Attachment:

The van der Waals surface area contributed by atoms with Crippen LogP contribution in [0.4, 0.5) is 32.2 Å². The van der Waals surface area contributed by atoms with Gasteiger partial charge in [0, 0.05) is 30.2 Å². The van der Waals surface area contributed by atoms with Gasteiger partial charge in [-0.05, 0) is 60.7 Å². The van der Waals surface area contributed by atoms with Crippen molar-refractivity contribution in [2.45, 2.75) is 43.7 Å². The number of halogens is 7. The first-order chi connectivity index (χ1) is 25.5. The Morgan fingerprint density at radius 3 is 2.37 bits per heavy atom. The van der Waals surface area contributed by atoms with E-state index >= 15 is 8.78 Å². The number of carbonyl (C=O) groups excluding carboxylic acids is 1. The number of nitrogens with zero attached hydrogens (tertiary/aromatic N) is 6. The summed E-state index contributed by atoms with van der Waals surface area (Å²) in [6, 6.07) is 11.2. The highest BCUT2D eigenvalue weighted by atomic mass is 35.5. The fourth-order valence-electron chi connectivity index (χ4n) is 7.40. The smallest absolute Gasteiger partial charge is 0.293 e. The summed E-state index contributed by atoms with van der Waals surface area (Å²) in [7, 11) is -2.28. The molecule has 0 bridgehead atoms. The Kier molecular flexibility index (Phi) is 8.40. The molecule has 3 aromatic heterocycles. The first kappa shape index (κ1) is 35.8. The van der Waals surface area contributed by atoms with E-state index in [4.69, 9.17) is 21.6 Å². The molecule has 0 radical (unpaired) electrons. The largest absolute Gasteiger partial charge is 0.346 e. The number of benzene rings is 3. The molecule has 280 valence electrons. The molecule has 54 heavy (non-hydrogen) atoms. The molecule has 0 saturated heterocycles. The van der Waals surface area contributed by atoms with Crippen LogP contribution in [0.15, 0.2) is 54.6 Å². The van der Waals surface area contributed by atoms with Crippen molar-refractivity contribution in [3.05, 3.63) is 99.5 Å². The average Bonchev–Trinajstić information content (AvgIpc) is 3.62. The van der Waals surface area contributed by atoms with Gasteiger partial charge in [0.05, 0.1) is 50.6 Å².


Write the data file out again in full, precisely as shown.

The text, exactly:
The van der Waals surface area contributed by atoms with Crippen LogP contribution in [0.4, 0.5) is 32.2 Å². The van der Waals surface area contributed by atoms with Gasteiger partial charge in [0, 0.05) is 30.2 Å². The van der Waals surface area contributed by atoms with Gasteiger partial charge in [-0.05, 0) is 60.7 Å². The van der Waals surface area contributed by atoms with Crippen molar-refractivity contribution in [2.45, 2.75) is 43.7 Å². The number of halogens is 7. The first-order chi connectivity index (χ1) is 25.5. The Morgan fingerprint density at radius 3 is 2.37 bits per heavy atom. The van der Waals surface area contributed by atoms with E-state index >= 15 is 8.78 Å². The number of carbonyl (C=O) groups excluding carboxylic acids is 1. The number of nitrogens with zero attached hydrogens (tertiary/aromatic N) is 6. The summed E-state index contributed by atoms with van der Waals surface area (Å²) in [6, 6.07) is 11.2. The highest BCUT2D eigenvalue weighted by atomic mass is 35.5. The fourth-order valence-electron chi connectivity index (χ4n) is 7.40. The smallest absolute Gasteiger partial charge is 0.293 e. The summed E-state index contributed by atoms with van der Waals surface area (Å²) in [7, 11) is -2.28. The molecule has 0 bridgehead atoms. The Kier molecular flexibility index (Phi) is 8.40. The molecule has 3 aromatic heterocycles. The first kappa shape index (κ1) is 35.8. The van der Waals surface area contributed by atoms with E-state index in [4.69, 9.17) is 21.6 Å². The molecule has 0 radical (unpaired) electrons. The largest absolute Gasteiger partial charge is 0.346 e. The number of benzene rings is 3. The molecule has 280 valence electrons. The molecule has 54 heavy (non-hydrogen) atoms. The molecule has 0 saturated heterocycles. The van der Waals surface area contributed by atoms with Crippen LogP contribution in [0.15, 0.2) is 54.6 Å². The van der Waals surface area contributed by atoms with Crippen molar-refractivity contribution in [3.05, 3.63) is 99.5 Å². The average Bonchev–Trinajstić information content (AvgIpc) is 3.62. The van der Waals surface area contributed by atoms with Gasteiger partial charge in [0.05, 0.1) is 50.6 Å².